NU cracks down on violations by underage students

Elise Logemann was just sitting on her patio last springvisiting with friends and listening to music. But the fun didn’tlast after she was slapped with a noise violation by the City ofEvanston.

She soon found herself dealing not just with the city, but alsospeaking with a Northwestern residential life staff member.

“I didn’t appreciate it because I’m old enough and trying mybest to to be mature,” said Logemann, a Communication junior.

Had Logemann been under 21 when the incident occurred, and hadit happened this year, she could have wound up with more severeconsequences based on a new university policy.

University officials scan daily University Police and EvanstonPolice Department reports to look for students’ names. They havebegun to contact parents concerning their children’s illegal ordisruptive conduct after deciding on the policy Fall Quarter.

“We are committed to taking care of students under 21,” saidCatherine Whitcomb, NU’s assistant to the vice president forstudent affairs. “For people over 21 and living in the community,they simply have the law to deal with.”

After serious problems with off-campus parties and “barbaric”behavior in the fall that resulted in a series of communitymeetings on the issue, Whitcomb said the university decided to takemore action to monitor underage students.

“It was really lots of students who were totally out ofcontrol,” she said. “It was really ludicrous, ludicrousbehavior.”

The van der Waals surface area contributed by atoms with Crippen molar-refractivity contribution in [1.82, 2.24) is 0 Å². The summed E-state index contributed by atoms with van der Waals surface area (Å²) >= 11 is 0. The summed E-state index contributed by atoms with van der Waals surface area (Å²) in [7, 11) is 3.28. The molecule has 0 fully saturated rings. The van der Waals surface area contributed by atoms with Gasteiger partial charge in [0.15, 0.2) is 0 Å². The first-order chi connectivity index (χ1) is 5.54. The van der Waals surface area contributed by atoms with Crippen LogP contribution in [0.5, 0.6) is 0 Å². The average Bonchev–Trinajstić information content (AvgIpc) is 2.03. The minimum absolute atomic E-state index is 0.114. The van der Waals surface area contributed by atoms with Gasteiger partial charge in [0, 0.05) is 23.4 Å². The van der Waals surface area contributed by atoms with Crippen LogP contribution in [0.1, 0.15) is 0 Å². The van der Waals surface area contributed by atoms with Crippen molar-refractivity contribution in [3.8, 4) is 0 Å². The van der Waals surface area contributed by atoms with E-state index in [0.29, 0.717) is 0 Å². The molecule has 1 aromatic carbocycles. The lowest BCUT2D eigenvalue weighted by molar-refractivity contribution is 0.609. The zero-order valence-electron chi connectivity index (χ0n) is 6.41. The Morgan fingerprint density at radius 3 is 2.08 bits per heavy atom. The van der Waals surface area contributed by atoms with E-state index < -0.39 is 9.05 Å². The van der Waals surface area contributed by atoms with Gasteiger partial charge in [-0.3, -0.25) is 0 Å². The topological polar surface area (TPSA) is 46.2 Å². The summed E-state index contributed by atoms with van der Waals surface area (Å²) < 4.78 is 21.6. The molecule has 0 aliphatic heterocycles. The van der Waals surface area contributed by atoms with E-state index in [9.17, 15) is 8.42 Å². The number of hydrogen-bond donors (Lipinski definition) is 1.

Whitcomb said her phone was “ringing off the hook” with callsfrom neighbors living near campus for problems such as noise,vandalism and even a “river of urine down a driveway.”

William Banis, vice president for student affairs, sent out ane-mail explaining the policy in the fall.

“The university may notify the parents of students who are citedor arrested for violations of those, or other ordinances, byUniversity Police,” Banis wrote.

After meeting one-on-one with residential life staff to discussa report’s details, students might be required to inform theirparents of any violations. Parents must then call residential lifestaffers to confirm that they are aware of students’ actions.

Whitcomb said the policy, which follows run-ins with universityor Evanston police, was developed to protect students.

“It comes down to our complying with the law, but the bottomline is their safety,” she said. “It’s between them and the law andthem and their own health.”

Some NU students living off campus said university officialsaren’t the only local adults contacting parents when campus andcity police break up parties or issue violations. Angry landlords,too, have begun to call parents.

Logemann’s landlord contacted her parents after a party at herhouse was broken up by Evanston police — even though she is21.

Whitcomb said landlords often are not around, increasing thelikelihood that students will cause problems.